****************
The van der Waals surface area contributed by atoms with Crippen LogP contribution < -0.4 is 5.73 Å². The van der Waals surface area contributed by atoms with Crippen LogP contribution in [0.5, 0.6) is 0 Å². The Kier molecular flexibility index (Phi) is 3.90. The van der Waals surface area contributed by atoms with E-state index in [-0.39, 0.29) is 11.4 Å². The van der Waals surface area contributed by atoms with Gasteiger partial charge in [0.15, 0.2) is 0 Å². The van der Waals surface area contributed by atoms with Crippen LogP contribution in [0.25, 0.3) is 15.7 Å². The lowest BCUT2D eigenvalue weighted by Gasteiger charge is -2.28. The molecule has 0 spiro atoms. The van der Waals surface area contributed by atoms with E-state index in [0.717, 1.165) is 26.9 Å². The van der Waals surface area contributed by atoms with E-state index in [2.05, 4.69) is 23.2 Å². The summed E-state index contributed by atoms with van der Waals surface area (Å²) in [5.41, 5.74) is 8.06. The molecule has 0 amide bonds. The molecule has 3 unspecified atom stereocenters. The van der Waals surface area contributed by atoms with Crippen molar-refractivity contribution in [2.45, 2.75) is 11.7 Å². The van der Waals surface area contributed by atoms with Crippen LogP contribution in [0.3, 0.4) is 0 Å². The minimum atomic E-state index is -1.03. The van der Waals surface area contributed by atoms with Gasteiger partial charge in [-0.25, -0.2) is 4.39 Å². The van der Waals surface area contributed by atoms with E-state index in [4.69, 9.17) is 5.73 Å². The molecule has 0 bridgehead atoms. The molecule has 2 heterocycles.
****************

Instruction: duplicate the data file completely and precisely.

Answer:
The van der Waals surface area contributed by atoms with Crippen LogP contribution < -0.4 is 5.73 Å². The van der Waals surface area contributed by atoms with Crippen LogP contribution in [0.5, 0.6) is 0 Å². The Kier molecular flexibility index (Phi) is 3.90. The van der Waals surface area contributed by atoms with E-state index in [-0.39, 0.29) is 11.4 Å². The van der Waals surface area contributed by atoms with Gasteiger partial charge in [0.15, 0.2) is 0 Å². The van der Waals surface area contributed by atoms with Crippen LogP contribution in [0.25, 0.3) is 15.7 Å². The lowest BCUT2D eigenvalue weighted by Gasteiger charge is -2.28. The molecule has 0 spiro atoms. The van der Waals surface area contributed by atoms with E-state index in [0.717, 1.165) is 26.9 Å². The van der Waals surface area contributed by atoms with E-state index in [2.05, 4.69) is 23.2 Å². The summed E-state index contributed by atoms with van der Waals surface area (Å²) in [5.41, 5.74) is 8.06. The molecule has 0 amide bonds. The molecule has 3 unspecified atom stereocenters. The van der Waals surface area contributed by atoms with Crippen molar-refractivity contribution in [2.45, 2.75) is 11.7 Å². The van der Waals surface area contributed by atoms with Crippen LogP contribution in [0.3, 0.4) is 0 Å². The minimum atomic E-state index is -1.03. The van der Waals surface area contributed by atoms with Gasteiger partial charge in [-0.25, -0.2) is 4.39 Å². The van der Waals surface area contributed by atoms with E-state index in [4.69, 9.17) is 5.73 Å². The molecule has 0 bridgehead atoms. The molecule has 2 heterocycles.